Hakuba International School offers modern learning in a beautiful setting.
Children of today will face a variety of challenges by the time they reach adulthood, particularly when it comes to the environment. Achieving solutions at global and local levels will require a combination of academic ability, creativity and emotional awareness, and young learners will need them to successfully face a changing world. Hakuba International School (HIS) aims to develop these qualities through an innovative learning approach.
Located in the stunning surroundings of the Japanese Alps in the village of Hakuba, Nagano Prefecture, HIS will open this September. The new boarding school will be for students in grades 7 to 12, and it plans to offer International Baccalaureate diplomas.
The school was founded by Tomoko Kusamoto, who moved to Hakuba 13 years ago after a career in finance. The mother of three became involved in the community, establishing the Hakuba SDGs Lab and becoming the local public high school’s global coordinator. Bringing new educational ideas to this school inspired her to launch HIS, which has been offering a series of holiday programs since 2016.
Key to the school’s curriculum is project-based learning (PBL), which allows students to learn material and put it to use through real-world activities. It will be the primary focus of lessons for students in grades 7 to 10. As Kusamoto explains, “When kids are doing projects, they are motivated to learn and they naturally want to do well. They really see the need to learn the skills and knowledge needed to get projects going and make them successful.”
Image: Tomoko Kusamoto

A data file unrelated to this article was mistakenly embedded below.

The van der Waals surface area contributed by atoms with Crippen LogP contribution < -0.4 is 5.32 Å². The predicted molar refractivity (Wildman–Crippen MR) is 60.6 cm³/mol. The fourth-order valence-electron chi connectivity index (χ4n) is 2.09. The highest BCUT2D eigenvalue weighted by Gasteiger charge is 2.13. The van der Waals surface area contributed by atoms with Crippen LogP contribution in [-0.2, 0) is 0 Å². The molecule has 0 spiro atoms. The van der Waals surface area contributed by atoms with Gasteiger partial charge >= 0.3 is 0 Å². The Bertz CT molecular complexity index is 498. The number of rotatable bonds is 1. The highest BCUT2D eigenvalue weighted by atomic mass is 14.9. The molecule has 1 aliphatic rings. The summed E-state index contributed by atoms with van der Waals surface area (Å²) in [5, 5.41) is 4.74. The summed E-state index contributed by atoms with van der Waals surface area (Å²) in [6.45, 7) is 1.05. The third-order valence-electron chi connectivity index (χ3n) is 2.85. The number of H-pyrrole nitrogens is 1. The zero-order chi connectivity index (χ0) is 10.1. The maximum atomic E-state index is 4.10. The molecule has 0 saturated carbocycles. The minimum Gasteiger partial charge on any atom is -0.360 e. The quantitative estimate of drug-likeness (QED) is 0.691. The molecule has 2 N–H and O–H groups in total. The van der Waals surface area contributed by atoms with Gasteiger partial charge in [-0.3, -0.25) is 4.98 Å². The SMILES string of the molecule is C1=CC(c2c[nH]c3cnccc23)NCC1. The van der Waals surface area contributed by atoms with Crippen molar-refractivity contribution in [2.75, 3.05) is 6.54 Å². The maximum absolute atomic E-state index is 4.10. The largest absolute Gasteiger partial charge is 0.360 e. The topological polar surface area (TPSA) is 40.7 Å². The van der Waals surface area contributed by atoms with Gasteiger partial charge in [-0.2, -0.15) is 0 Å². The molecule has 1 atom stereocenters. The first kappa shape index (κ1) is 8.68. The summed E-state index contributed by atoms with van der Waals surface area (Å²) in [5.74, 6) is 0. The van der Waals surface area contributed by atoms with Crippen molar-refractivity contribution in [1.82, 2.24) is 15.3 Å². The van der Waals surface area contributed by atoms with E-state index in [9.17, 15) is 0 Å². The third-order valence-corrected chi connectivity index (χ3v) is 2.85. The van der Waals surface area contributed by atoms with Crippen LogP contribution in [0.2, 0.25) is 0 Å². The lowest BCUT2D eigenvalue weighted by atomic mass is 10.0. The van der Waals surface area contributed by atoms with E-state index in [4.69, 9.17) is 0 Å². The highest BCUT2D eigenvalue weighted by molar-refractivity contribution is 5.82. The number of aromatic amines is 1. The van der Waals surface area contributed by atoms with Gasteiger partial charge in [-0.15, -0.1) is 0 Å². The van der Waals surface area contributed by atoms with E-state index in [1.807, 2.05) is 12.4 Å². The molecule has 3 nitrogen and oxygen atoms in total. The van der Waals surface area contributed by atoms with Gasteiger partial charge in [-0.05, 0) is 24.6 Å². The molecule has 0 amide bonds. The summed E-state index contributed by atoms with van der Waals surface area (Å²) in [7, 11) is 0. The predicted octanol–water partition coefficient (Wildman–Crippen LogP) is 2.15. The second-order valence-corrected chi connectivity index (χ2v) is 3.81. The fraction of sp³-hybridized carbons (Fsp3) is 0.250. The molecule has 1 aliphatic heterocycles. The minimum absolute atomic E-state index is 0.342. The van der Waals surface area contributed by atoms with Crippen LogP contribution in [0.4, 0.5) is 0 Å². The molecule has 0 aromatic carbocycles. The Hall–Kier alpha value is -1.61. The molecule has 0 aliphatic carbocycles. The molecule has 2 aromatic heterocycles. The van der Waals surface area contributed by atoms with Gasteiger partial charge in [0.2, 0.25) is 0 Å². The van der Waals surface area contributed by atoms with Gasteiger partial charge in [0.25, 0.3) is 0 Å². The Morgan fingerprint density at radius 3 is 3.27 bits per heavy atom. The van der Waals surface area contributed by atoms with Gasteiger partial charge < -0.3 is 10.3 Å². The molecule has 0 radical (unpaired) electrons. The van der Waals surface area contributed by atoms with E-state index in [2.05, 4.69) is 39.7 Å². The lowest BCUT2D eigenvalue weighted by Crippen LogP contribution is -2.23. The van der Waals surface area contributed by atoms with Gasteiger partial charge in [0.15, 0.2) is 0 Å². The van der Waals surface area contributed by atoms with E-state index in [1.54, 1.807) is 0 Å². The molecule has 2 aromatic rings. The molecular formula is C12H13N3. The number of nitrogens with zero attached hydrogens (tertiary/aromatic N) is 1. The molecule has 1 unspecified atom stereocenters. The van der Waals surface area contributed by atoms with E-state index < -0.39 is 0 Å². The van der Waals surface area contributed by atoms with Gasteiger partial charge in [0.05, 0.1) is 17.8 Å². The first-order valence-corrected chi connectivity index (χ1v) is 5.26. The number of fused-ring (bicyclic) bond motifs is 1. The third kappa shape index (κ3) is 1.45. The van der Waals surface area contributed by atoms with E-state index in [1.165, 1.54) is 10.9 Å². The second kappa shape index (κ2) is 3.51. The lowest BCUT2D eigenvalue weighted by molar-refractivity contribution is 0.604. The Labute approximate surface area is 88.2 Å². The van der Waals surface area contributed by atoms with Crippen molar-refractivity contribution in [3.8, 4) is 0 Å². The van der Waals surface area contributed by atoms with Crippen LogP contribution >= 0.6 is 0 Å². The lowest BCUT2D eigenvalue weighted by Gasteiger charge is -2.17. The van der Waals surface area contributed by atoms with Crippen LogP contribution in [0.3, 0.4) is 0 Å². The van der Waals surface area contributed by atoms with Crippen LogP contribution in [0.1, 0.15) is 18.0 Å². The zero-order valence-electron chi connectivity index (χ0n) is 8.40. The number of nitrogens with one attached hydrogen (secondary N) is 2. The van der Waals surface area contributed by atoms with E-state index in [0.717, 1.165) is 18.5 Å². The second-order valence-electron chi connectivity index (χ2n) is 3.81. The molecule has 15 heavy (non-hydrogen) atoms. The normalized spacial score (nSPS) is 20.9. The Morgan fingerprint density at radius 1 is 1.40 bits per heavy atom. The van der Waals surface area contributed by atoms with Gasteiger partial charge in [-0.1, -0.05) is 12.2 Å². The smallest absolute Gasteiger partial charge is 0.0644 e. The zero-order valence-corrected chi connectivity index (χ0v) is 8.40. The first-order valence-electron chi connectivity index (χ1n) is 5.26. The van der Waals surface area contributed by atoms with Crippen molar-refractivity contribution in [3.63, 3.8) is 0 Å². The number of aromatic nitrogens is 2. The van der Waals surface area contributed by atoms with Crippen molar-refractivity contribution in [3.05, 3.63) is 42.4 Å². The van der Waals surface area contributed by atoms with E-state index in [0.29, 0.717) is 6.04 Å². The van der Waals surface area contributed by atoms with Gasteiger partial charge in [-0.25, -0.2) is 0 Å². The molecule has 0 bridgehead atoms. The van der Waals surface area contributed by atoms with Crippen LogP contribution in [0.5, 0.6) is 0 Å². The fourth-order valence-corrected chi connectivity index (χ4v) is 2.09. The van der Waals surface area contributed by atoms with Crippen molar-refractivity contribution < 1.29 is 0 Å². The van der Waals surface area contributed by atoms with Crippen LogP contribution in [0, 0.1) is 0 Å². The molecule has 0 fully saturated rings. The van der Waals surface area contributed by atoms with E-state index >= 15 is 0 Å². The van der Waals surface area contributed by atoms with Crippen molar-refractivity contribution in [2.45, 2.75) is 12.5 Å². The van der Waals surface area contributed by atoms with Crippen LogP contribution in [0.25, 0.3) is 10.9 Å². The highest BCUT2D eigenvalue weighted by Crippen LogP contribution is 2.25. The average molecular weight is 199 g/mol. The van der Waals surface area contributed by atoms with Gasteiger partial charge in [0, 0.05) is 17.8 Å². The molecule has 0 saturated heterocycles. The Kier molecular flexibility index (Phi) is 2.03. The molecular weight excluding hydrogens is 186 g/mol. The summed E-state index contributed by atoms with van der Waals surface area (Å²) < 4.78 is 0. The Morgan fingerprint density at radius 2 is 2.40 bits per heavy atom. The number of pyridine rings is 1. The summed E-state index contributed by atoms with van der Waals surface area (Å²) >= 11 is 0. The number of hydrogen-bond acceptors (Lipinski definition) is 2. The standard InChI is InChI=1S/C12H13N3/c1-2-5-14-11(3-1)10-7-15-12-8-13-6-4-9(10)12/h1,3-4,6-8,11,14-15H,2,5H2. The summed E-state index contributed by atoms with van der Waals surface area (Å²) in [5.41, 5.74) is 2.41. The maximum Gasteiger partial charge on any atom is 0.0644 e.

Kusamoto adds that another pillar of an HIS education is social-emotional learning, which is grounded in five elements:
- Social awareness
- Relationship skills
- Responsible decision making
Brought together, these elements empower students to discover their unique strengths and explore how they can put them to use. Kusamoto points out this will be a central element of the HIS experience. “Many schools try to form students into a kind of mold for what a ‘good student’ is,” Kusamoto says. “But we will encourage students to really explore and discover themselves, find out who they are, be confident about what they’re passionate about and help them figure out how to use that passion to contribute to the world.”
The Right Environment
The beautiful setting is one of the school’s greatest strengths and will influence its educational approach. Kusamoto says she has already seen changes in the local climate since moving there, and nurturing an awareness of sustainability runs deep through the school’s curriculum. For example, sustainability will be a primary component of PBL activities at HIS.
This awareness is also supported by the range of outdoor activities that students can enjoy amidst forests, mountains, rivers and lakes. Kusamoto points out that this closeness to one’s natural surroundings brings the concept of sustainability to the forefront: “Unless you really know and experience nature, it’s hard to really care about preserving it.”
True to the school’s pioneering spirit and environmental sensibility, the final design for HIS’s first permanent building, which will be carbon neutral, will be shaped by the input of the school’s inaugural classes. It is scheduled to be completed in 2024.
As Kusamoto explains, the combination of learning approaches that HIS will offer sets it apart among international schools and has the potential to affect the future of learning. “Bringing together sustainability, project-based learning and social-emotional learning is not something that many other schools do now,” she says. “I’m hopeful that our school will be able to demonstrate a new type of education in Japan.”
HIS is now accepting applications for grades 7 and 8 as the school’s inaugural class, and plans to host a winter school program from February 17 to 19. To find out more about the remarkable learning opportunities an HIS education can provide, visit www.hakuba-is.jp.